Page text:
Join Curt Frye for an in-depth discussion in this video Finding the mean, median, and commonest value, part of Mathematica 10 Essential Training.

- When you gather data you can analyze it using a number of techniques. One very common technique is to find the average or Mean of all of the values in your data set. In this movie I will show you how to find an average in Mathematica 10 as well as how to identify the Median or middle value and find the most common values in the list. I'm working in a blank Mathematica notebook so I need to enter in some data. I'll call it list5 and I'll use the = to assign a list to it.

Type a { followed by 7,24,81,95,81,5,10 then a } and shift + enter. So there's my list. If I want to find the average then I use the Mean keyword. Mean is the statistical term for the average, but even statisticians often use average in their normal conversations. So to display the average or Mean of the values in list5 I would use the keyword Mean, M-e-a-n, capital M [ and then the name of the variable, list5] and shift +enter and I see the value 303 divided by 7.

If I want to get the numerical value all I need to do is click the numerical value link in the bar beneath the result Mathematica creates an N formula. In other words it uses the N function to evaluate the previous result and I see 43.2857. If I want to find the middle value in a sorted list then I can use the Median function. So what do I mean by the Median or the middle value? Well let's say that I were to sort the values in list5 in ascending order.

I would go 5,7,10,24,81,81,95. The Median is the fourth value in that seven value list. So the values 1 to3 are less than or equal to it and the values from 5 to 7 are greater than or equal to it. So whatever is in the middle in position number 4 is the Median. So to find the Median I would type the keyword Median, M-e-d-i-a-n [list5] and shift + enter and I see the value is 24.

So again we have 5, 7, and 10, 81, 81, 95 with 24 in the middle. But now let's take a look at what happens if there are an even number of values. To do that I will Append a value to list5. So I'll type list5 = Append then [list5 That's the list that I'm adding a value to, and let's add the value 14 then ] and shift + enter.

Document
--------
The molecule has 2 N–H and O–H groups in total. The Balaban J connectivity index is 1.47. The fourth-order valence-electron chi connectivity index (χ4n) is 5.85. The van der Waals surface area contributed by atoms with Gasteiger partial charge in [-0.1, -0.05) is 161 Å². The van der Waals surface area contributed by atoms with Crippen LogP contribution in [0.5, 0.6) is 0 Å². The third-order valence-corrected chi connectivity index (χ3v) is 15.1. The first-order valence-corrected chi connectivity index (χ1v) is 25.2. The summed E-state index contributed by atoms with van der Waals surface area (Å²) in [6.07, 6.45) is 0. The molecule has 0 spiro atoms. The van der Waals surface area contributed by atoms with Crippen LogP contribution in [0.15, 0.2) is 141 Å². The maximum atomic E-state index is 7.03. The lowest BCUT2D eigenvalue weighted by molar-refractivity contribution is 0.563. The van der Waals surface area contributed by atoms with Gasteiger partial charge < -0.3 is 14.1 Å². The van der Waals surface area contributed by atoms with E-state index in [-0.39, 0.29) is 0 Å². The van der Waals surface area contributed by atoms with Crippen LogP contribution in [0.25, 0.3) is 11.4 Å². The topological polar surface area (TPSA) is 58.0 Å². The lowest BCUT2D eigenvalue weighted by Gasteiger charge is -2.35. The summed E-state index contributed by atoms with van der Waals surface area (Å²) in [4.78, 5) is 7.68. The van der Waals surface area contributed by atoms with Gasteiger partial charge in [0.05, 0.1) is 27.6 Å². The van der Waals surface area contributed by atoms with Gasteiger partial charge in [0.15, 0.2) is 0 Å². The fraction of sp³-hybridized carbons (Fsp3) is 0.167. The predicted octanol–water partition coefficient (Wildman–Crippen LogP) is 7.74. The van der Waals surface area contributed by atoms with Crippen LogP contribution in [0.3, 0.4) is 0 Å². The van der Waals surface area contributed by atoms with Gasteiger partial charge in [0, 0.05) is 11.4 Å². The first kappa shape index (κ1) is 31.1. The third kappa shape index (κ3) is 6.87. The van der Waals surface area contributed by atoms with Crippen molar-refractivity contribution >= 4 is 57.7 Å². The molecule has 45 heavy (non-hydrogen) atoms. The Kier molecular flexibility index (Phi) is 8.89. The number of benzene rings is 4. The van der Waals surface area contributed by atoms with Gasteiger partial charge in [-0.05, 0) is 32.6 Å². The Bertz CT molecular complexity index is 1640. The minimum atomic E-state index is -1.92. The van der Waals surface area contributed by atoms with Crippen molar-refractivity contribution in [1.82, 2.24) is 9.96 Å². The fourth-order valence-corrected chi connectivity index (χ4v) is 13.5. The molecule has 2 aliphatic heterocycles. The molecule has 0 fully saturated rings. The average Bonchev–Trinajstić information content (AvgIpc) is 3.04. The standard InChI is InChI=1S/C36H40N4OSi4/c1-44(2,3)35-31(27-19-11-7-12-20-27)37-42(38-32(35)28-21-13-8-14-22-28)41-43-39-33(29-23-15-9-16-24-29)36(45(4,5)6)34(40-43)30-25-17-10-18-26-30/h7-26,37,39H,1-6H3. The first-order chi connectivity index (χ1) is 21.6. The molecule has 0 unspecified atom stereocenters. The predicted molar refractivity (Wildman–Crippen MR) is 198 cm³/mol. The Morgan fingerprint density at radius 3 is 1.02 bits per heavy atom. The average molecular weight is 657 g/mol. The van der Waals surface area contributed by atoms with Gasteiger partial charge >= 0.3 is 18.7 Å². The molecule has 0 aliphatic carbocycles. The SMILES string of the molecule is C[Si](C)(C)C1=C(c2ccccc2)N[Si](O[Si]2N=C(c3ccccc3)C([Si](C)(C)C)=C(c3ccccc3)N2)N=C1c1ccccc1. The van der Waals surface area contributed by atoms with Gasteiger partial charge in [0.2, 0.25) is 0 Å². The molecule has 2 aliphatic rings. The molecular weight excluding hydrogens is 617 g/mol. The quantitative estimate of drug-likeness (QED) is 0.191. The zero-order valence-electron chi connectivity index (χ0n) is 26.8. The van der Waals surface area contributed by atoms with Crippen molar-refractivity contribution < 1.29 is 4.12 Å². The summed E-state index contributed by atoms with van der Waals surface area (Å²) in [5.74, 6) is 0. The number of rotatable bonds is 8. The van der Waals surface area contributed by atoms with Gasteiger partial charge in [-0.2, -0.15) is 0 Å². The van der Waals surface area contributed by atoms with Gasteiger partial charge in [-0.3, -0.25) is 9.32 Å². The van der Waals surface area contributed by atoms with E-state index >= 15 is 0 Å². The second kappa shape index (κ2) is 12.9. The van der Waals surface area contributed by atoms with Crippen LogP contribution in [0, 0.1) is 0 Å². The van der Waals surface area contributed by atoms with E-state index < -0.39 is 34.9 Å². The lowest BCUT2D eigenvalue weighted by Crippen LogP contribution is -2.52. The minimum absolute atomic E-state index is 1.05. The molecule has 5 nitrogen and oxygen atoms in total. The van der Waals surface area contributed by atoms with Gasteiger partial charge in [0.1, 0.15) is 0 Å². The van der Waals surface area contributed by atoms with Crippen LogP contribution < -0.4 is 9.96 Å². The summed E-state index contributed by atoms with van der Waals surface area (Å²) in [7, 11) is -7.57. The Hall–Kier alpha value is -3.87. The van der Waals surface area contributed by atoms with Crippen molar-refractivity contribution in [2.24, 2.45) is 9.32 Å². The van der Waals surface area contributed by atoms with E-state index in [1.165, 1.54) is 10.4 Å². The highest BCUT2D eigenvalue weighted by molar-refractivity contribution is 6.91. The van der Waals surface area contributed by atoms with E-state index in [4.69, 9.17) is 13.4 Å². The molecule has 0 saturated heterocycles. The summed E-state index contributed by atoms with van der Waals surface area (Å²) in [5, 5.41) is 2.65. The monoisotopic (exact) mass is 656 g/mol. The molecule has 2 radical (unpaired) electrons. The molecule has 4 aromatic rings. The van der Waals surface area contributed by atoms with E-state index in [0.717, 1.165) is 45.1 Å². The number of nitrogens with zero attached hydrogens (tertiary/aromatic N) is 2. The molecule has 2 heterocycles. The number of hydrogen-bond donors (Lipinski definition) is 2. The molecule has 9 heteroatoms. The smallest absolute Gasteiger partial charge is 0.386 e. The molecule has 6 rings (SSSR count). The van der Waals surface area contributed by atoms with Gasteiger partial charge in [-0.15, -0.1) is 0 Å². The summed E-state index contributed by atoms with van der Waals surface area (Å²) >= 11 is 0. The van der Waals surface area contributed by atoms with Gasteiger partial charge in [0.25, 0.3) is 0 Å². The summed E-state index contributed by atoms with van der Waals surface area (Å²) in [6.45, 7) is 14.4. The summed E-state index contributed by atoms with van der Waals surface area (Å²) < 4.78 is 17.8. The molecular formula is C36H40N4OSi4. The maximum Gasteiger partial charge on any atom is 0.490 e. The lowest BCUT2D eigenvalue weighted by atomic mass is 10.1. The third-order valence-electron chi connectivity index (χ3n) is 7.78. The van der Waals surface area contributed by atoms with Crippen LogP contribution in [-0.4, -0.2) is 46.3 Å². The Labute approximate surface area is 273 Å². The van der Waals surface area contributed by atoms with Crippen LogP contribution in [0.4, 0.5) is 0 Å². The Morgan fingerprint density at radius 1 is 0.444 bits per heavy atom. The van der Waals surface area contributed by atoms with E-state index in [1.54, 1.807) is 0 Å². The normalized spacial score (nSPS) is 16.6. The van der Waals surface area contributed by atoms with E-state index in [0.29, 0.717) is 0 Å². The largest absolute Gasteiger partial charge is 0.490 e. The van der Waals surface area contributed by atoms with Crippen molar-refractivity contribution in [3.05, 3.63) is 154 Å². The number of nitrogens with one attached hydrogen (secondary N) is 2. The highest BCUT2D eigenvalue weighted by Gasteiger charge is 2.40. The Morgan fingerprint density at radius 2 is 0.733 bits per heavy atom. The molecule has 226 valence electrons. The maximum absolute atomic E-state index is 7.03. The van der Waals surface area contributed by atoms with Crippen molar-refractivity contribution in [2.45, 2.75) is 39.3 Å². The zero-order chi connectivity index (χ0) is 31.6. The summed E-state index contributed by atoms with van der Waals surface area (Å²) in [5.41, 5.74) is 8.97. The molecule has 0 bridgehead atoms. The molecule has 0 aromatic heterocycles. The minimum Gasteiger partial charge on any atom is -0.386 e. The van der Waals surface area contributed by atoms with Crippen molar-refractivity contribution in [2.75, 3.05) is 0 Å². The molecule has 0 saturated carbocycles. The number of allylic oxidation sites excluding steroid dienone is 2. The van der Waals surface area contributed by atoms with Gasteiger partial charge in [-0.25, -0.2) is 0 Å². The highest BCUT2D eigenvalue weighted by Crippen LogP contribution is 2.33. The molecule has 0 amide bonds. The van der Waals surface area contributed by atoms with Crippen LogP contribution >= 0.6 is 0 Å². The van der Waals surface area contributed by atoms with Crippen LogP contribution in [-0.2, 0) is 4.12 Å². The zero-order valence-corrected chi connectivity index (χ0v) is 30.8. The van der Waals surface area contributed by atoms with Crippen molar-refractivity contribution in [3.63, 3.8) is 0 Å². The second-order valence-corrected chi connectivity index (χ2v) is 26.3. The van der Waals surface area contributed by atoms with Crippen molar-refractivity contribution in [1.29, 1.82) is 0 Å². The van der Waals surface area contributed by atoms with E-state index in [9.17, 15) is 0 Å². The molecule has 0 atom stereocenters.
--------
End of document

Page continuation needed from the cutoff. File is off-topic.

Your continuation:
Okay there's my new list. Now I'll type Median[list5] shift + enter and I see the value of 19. So how did I get that value? You probably notice that the value 19 occurs nowhere within this particular list. Instead what Mathematica did was take a look at the middle values. So we have 5, 7, and 10 and then 14 and 24. Those are the middle values, 14 and 24.

It then calculated the average of those two values. So 24 + 14 is 38, divided in half is 19 and that's where you get 19. If I had entered 15 instead of 14 then the Median would be 19.5. Now let's say that I want to find the most common values in the list. In this list right now the most common value is 81. It occurs twice. In Mathematica you use the Commonest keyword, so that is C-o-m-m-o-n-e-s-t[ and then the name of the variable which is list5 and a ] and shift + enter.

And we see that it returns what we expected, 81 which occurs twice versus all the other values that occur once. But now let's say that we have multiple values that occur multiple times. Let's say that I have a second value of 10 for example. I will add that. So I'll say list5 = Append [ then list5, 10 so there would be a second instance of the value 10 ] and shift + enter. Okay, there are my values.

Now if I type Commonest[list5 then a ] and shift + enter I get 81 and 10. That means that those values are tied for the most occurrences. If you've ever worked in Microsoft Excel then you might be familiar with the Mode function. The Mode function works exactly the same way that Commenest does in Mathmetica.

###### Released

6/24/2015*Mathematica 10 Essential Training*teaches information workers how to analyze data using the Mathematica 10 environment and language. After completing the course, members will be able to set up Mathematica notebooks, import data, use operators to perform simple calculations, create and manipulate lists, perform matrix calculations, analyze data using descriptive statistics, and write and debug Mathematica scripts. Author Curt Frye also shows how to visualize data with charts, convert files into the Computable Document Format, and add animation to make your results more interactive.

- Managing notebooks
- Working with operators
- Assigning values to variables
- Importing and exporting data
- Creating advanced formulas
- Creating and manipulating lists
- Manipulating arrays
- Analyzing data with descriptive analytics
- Manipulating matrices
- Managing scripts
- Creating charts
- Formatting data

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